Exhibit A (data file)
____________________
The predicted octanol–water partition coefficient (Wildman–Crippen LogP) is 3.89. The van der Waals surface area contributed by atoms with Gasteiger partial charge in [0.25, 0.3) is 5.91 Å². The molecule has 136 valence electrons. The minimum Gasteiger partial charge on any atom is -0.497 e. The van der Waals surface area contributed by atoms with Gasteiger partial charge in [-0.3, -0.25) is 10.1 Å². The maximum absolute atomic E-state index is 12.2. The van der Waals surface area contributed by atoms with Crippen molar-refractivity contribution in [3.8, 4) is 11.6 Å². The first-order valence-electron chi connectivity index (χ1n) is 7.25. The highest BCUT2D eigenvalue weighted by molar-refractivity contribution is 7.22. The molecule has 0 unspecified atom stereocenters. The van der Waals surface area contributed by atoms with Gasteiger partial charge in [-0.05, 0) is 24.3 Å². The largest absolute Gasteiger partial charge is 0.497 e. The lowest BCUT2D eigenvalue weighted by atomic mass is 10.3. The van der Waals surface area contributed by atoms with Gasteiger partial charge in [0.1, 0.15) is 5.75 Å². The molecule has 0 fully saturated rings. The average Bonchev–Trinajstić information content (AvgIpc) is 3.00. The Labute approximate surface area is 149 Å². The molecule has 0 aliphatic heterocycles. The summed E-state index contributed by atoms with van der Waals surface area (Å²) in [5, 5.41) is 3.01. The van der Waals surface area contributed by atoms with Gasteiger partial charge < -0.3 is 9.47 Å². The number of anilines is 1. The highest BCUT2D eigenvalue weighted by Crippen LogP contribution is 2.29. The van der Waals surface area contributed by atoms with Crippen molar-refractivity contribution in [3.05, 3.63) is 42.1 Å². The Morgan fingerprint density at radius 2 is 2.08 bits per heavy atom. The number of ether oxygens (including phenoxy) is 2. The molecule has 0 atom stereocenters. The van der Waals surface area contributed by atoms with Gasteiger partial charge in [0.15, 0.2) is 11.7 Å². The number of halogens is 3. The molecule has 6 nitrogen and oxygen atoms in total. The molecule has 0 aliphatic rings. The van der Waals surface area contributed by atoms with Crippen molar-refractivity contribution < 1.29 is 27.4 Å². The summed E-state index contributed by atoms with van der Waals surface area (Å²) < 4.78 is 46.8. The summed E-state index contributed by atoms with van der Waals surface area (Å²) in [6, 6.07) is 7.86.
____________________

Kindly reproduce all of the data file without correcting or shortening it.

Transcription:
The predicted octanol–water partition coefficient (Wildman–Crippen LogP) is 3.89. The van der Waals surface area contributed by atoms with Gasteiger partial charge in [0.25, 0.3) is 5.91 Å². The molecule has 136 valence electrons. The minimum Gasteiger partial charge on any atom is -0.497 e. The van der Waals surface area contributed by atoms with Gasteiger partial charge in [-0.3, -0.25) is 10.1 Å². The maximum absolute atomic E-state index is 12.2. The van der Waals surface area contributed by atoms with Crippen molar-refractivity contribution in [3.8, 4) is 11.6 Å². The first-order valence-electron chi connectivity index (χ1n) is 7.25. The highest BCUT2D eigenvalue weighted by molar-refractivity contribution is 7.22. The molecule has 0 unspecified atom stereocenters. The van der Waals surface area contributed by atoms with Gasteiger partial charge in [-0.05, 0) is 24.3 Å². The largest absolute Gasteiger partial charge is 0.497 e. The lowest BCUT2D eigenvalue weighted by atomic mass is 10.3. The van der Waals surface area contributed by atoms with Gasteiger partial charge in [0.1, 0.15) is 5.75 Å². The molecule has 0 fully saturated rings. The average Bonchev–Trinajstić information content (AvgIpc) is 3.00. The Labute approximate surface area is 149 Å². The molecule has 0 aliphatic heterocycles. The summed E-state index contributed by atoms with van der Waals surface area (Å²) in [5, 5.41) is 3.01. The van der Waals surface area contributed by atoms with Gasteiger partial charge < -0.3 is 9.47 Å². The number of anilines is 1. The highest BCUT2D eigenvalue weighted by Crippen LogP contribution is 2.29. The van der Waals surface area contributed by atoms with Crippen molar-refractivity contribution in [3.05, 3.63) is 42.1 Å². The Morgan fingerprint density at radius 2 is 2.08 bits per heavy atom. The number of ether oxygens (including phenoxy) is 2. The molecule has 0 atom stereocenters. The van der Waals surface area contributed by atoms with Gasteiger partial charge in [0.15, 0.2) is 11.7 Å². The number of halogens is 3. The molecule has 6 nitrogen and oxygen atoms in total. The molecule has 0 aliphatic rings. The van der Waals surface area contributed by atoms with Crippen molar-refractivity contribution < 1.29 is 27.4 Å². The summed E-state index contributed by atoms with van der Waals surface area (Å²) < 4.78 is 46.8. The summed E-state index contributed by atoms with van der Waals surface area (Å²) in [6, 6.07) is 7.86.